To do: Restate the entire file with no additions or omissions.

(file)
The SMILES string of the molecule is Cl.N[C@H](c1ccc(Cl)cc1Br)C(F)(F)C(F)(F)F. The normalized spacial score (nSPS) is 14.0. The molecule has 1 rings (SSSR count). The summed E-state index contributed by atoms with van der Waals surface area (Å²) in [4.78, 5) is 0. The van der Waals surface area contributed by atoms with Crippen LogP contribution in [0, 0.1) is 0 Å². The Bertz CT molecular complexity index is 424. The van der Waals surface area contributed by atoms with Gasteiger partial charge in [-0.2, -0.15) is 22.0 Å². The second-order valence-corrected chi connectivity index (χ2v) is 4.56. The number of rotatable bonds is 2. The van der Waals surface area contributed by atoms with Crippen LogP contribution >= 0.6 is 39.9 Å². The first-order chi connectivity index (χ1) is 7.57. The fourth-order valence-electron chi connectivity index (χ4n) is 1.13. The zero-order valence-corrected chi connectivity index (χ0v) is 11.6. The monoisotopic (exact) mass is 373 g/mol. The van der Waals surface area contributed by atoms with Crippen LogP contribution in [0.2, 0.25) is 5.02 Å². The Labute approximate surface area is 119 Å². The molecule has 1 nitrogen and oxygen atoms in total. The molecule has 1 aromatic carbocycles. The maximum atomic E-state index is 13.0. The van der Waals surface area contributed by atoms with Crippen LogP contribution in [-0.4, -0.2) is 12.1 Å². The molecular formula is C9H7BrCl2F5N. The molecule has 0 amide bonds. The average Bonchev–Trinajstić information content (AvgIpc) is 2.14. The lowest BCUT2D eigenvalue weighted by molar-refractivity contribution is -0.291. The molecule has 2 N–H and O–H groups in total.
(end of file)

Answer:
The SMILES string of the molecule is Cl.N[C@H](c1ccc(Cl)cc1Br)C(F)(F)C(F)(F)F. The normalized spacial score (nSPS) is 14.0. The molecule has 1 rings (SSSR count). The summed E-state index contributed by atoms with van der Waals surface area (Å²) in [4.78, 5) is 0. The van der Waals surface area contributed by atoms with Crippen LogP contribution in [0, 0.1) is 0 Å². The Bertz CT molecular complexity index is 424. The van der Waals surface area contributed by atoms with Gasteiger partial charge in [-0.2, -0.15) is 22.0 Å². The second-order valence-corrected chi connectivity index (χ2v) is 4.56. The number of rotatable bonds is 2. The van der Waals surface area contributed by atoms with Crippen LogP contribution >= 0.6 is 39.9 Å². The first-order chi connectivity index (χ1) is 7.57. The fourth-order valence-electron chi connectivity index (χ4n) is 1.13. The zero-order valence-corrected chi connectivity index (χ0v) is 11.6. The monoisotopic (exact) mass is 373 g/mol. The van der Waals surface area contributed by atoms with Crippen LogP contribution in [0.2, 0.25) is 5.02 Å². The Labute approximate surface area is 119 Å². The molecule has 1 nitrogen and oxygen atoms in total. The molecule has 1 aromatic carbocycles. The maximum atomic E-state index is 13.0. The van der Waals surface area contributed by atoms with Crippen LogP contribution in [-0.4, -0.2) is 12.1 Å². The molecular formula is C9H7BrCl2F5N. The molecule has 0 amide bonds. The average Bonchev–Trinajstić information content (AvgIpc) is 2.14. The lowest BCUT2D eigenvalue weighted by molar-refractivity contribution is -0.291. The molecule has 2 N–H and O–H groups in total.